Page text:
As the EPA considers a full ban on asbestos, chemical companies push back.
Asbestos, once hailed as a “miracle mineral” for its durability and fire-resistant qualities, was widely used throughout history. In the United States, it continued to be a go-to until the 1970s when information linking asbestos to various types of cancer became public. In 1989, the Environmental Protection Agency was successful in banning it for use in most industries – but, certainly, not all. Asbestos not only continues to be used in the U.S. today, by chemical companies and others, but the aftermath of its extensive popularity still plagues many communities. Old building entrap asbestos in their ceilings and walls, freeing it when remodeled or demoed, and workers employed in high-risk industries during its peak are now developing asbestos-related illnesses decades later.
To this day, the U.S. allows hundreds of tons of asbestos through customs annually, mainly from Brazil and mostly to supply two major chemical companies, OxyChem and Olin Corp. The companies say asbestos is a necessary component of chlorine production and that their current protocols for handling the toxin are so strict that employees face little risk.
However, a recent investigation interviewing 18 workers employed at OxyChem’s now defunct plant in Niagara Falls, New York, found that everyone inside was directly exposed in many areas of the facility. Asbestos collected on beams and light fixtures and on their clothing, and yet, they were offered no protective suits or masks. Although the plant closed last year for unrelated reasons, the damage had already been done for those once inside as well as their families. Asbestos, made of microscopic fibers that easily becomes airborne, often makes its way home with employees, exposing loved ones secondhand.
For decades, the EPA and Congress accepted the chlorine companies’ assurance that plant workers were safe, and regulators let it be. The Occupational Safety and Health Administration (OSHA) took this one step further and allowed OxyChem and Olin into a special program that limited the number of inspections.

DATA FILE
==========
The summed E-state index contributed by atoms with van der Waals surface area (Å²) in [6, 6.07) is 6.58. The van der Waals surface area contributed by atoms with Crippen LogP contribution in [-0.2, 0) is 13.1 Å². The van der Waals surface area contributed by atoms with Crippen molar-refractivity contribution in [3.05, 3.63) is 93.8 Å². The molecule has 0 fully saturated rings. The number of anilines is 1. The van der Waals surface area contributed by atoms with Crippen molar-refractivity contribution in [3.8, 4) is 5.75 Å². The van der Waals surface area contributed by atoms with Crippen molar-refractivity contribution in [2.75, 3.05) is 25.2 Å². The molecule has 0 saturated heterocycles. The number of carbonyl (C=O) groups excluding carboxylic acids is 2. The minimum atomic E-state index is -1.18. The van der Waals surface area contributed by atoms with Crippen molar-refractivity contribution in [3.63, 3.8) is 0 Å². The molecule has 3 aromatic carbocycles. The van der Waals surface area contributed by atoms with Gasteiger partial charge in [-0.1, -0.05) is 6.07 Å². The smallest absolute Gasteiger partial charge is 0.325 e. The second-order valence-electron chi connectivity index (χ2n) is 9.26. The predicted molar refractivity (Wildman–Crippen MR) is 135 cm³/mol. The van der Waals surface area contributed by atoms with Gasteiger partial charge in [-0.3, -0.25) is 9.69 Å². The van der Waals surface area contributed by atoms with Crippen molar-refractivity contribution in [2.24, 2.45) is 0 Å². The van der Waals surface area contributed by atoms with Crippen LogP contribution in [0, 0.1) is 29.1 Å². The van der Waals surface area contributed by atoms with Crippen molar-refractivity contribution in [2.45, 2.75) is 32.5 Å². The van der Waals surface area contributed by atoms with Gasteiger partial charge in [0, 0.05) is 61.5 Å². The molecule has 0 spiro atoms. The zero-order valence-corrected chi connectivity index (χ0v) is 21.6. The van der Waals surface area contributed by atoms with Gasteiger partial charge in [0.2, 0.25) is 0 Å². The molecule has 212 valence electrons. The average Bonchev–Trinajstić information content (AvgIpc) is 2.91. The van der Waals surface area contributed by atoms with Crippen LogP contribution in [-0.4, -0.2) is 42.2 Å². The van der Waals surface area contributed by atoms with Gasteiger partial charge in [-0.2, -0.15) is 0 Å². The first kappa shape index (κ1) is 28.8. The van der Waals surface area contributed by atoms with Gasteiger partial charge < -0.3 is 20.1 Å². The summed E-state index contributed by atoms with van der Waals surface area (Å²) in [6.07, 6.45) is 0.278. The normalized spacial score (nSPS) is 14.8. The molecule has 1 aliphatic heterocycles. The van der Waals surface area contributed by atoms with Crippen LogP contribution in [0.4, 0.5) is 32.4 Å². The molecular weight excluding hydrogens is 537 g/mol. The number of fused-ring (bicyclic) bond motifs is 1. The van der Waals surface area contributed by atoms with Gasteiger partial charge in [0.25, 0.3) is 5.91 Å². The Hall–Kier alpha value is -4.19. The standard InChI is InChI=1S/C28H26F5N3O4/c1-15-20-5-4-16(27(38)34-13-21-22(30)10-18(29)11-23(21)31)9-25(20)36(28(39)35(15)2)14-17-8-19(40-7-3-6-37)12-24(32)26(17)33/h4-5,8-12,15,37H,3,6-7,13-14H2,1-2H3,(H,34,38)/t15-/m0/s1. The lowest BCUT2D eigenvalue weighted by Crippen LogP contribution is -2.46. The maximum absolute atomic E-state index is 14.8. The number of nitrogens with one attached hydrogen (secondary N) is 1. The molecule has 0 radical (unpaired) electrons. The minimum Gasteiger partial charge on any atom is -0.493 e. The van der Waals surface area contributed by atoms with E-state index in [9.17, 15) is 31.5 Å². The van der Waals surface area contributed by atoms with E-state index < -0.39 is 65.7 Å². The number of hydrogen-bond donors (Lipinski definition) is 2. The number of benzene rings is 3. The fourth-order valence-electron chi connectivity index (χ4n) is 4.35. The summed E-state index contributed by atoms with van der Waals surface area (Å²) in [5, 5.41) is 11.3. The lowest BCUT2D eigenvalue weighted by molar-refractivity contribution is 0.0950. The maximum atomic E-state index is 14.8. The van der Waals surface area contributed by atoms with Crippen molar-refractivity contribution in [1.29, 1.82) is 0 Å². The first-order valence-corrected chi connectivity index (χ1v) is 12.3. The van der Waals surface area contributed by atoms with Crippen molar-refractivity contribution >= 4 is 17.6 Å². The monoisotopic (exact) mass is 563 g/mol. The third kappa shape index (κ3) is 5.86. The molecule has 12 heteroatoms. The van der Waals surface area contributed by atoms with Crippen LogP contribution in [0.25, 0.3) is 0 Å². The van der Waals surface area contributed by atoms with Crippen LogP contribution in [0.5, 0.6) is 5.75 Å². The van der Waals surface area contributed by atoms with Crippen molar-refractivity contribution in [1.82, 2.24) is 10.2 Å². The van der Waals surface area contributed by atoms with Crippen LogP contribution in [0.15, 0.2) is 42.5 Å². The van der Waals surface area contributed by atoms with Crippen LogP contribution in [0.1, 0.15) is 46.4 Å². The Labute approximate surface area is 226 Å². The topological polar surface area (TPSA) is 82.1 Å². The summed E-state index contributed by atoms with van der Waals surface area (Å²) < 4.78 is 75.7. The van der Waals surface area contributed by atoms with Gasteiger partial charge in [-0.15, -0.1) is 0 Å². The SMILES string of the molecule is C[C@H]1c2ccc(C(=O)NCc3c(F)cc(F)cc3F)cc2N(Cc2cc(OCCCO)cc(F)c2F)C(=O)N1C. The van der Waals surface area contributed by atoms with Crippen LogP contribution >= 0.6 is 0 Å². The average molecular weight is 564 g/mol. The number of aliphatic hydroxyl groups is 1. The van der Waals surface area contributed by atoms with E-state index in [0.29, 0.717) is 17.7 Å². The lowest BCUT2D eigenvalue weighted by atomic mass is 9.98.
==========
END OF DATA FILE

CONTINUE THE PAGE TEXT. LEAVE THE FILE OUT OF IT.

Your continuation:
Now, it seems the EPA is finally working on an all-out ban of asbestos, but not without pushback. To counter the proposed ban, the chemical companies have turned to attorneys general in a dozen Republican-led states who have jointly said it would “place a heavy and unreasonable burden on industry.”
OxyChem, owned by energy giant Occidental Petroleum, said worker accounts shared during the investigation were “inaccurate.” Furthermore, it stated that it “complies with federal regulations on asbestos and that workers who handle it are trained, work in restricted areas of our plant, protected by personal protective equipment and are offered annual medical examinations.”
The former Niagara Falls workers not only agreed to hours of interviews but dug through their belongings at home for documentation to reconstruct their work lives. Six experts in industrial hygiene and occupational health who reviewed the data were shocked by it.
“Totally unacceptable,” said Rachael Jones, professor and chair of the Environmental Health Sciences Department at the University of California, Los Angeles.
“Fraught with danger,” said Dr. Philip Landrigan, who heads up Boston College’s program for Global Public Health and the Common Good.
“It sounds like something that maybe would happen in the 1940s or the 1950s,” said Celeste Monforton, a lecturer in public health at Texas State University. “It’s just so counter to everything that they put in the record about using [asbestos] safely.”
For the plant’s workers, only time will tell if the exposure leads to life-threatening health complications. For the general public, only time will tell, too, if the EPA finally moves forward with a total ban of the toxin.